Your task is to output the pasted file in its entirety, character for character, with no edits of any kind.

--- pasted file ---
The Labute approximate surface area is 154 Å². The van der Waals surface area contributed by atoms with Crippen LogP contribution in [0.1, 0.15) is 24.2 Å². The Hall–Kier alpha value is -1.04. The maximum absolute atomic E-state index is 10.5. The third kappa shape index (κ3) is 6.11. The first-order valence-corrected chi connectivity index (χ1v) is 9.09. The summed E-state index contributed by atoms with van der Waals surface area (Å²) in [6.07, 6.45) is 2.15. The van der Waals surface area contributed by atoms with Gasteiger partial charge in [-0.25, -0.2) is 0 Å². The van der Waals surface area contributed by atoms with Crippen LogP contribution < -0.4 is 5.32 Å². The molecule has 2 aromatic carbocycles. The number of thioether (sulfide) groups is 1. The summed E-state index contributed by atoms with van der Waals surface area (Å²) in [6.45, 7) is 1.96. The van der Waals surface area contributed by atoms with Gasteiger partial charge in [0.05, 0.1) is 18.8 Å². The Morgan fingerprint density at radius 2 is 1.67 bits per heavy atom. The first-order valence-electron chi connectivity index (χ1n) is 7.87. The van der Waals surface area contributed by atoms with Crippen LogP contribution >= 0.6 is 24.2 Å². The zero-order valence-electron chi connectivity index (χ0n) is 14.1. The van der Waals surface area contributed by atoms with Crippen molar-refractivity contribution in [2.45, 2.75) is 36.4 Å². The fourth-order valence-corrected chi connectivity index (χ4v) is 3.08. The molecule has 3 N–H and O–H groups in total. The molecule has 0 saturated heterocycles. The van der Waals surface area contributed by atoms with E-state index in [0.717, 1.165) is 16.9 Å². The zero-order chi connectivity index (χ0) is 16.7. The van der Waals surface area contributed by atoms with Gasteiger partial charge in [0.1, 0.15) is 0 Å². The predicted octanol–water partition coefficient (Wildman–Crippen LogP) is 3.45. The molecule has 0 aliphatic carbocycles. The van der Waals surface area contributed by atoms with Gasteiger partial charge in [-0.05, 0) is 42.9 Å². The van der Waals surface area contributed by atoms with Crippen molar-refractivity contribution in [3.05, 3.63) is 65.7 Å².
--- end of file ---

The Labute approximate surface area is 154 Å². The van der Waals surface area contributed by atoms with Crippen LogP contribution in [0.1, 0.15) is 24.2 Å². The Hall–Kier alpha value is -1.04. The maximum absolute atomic E-state index is 10.5. The third kappa shape index (κ3) is 6.11. The first-order valence-corrected chi connectivity index (χ1v) is 9.09. The summed E-state index contributed by atoms with van der Waals surface area (Å²) in [6.07, 6.45) is 2.15. The van der Waals surface area contributed by atoms with Gasteiger partial charge in [-0.25, -0.2) is 0 Å². The van der Waals surface area contributed by atoms with Crippen LogP contribution < -0.4 is 5.32 Å². The molecule has 2 aromatic carbocycles. The number of thioether (sulfide) groups is 1. The summed E-state index contributed by atoms with van der Waals surface area (Å²) in [6.45, 7) is 1.96. The van der Waals surface area contributed by atoms with Gasteiger partial charge in [0.05, 0.1) is 18.8 Å². The Morgan fingerprint density at radius 2 is 1.67 bits per heavy atom. The first-order valence-electron chi connectivity index (χ1n) is 7.87. The van der Waals surface area contributed by atoms with Crippen LogP contribution >= 0.6 is 24.2 Å². The zero-order valence-electron chi connectivity index (χ0n) is 14.1. The van der Waals surface area contributed by atoms with Crippen molar-refractivity contribution in [2.45, 2.75) is 36.4 Å². The fourth-order valence-corrected chi connectivity index (χ4v) is 3.08. The molecule has 3 N–H and O–H groups in total. The molecule has 0 saturated heterocycles. The van der Waals surface area contributed by atoms with E-state index in [0.717, 1.165) is 16.9 Å². The zero-order chi connectivity index (χ0) is 16.7. The van der Waals surface area contributed by atoms with Gasteiger partial charge in [0.1, 0.15) is 0 Å². The predicted octanol–water partition coefficient (Wildman–Crippen LogP) is 3.45. The molecule has 0 aliphatic carbocycles. The van der Waals surface area contributed by atoms with Gasteiger partial charge in [-0.05, 0) is 42.9 Å². The van der Waals surface area contributed by atoms with Crippen molar-refractivity contribution in [3.05, 3.63) is 65.7 Å².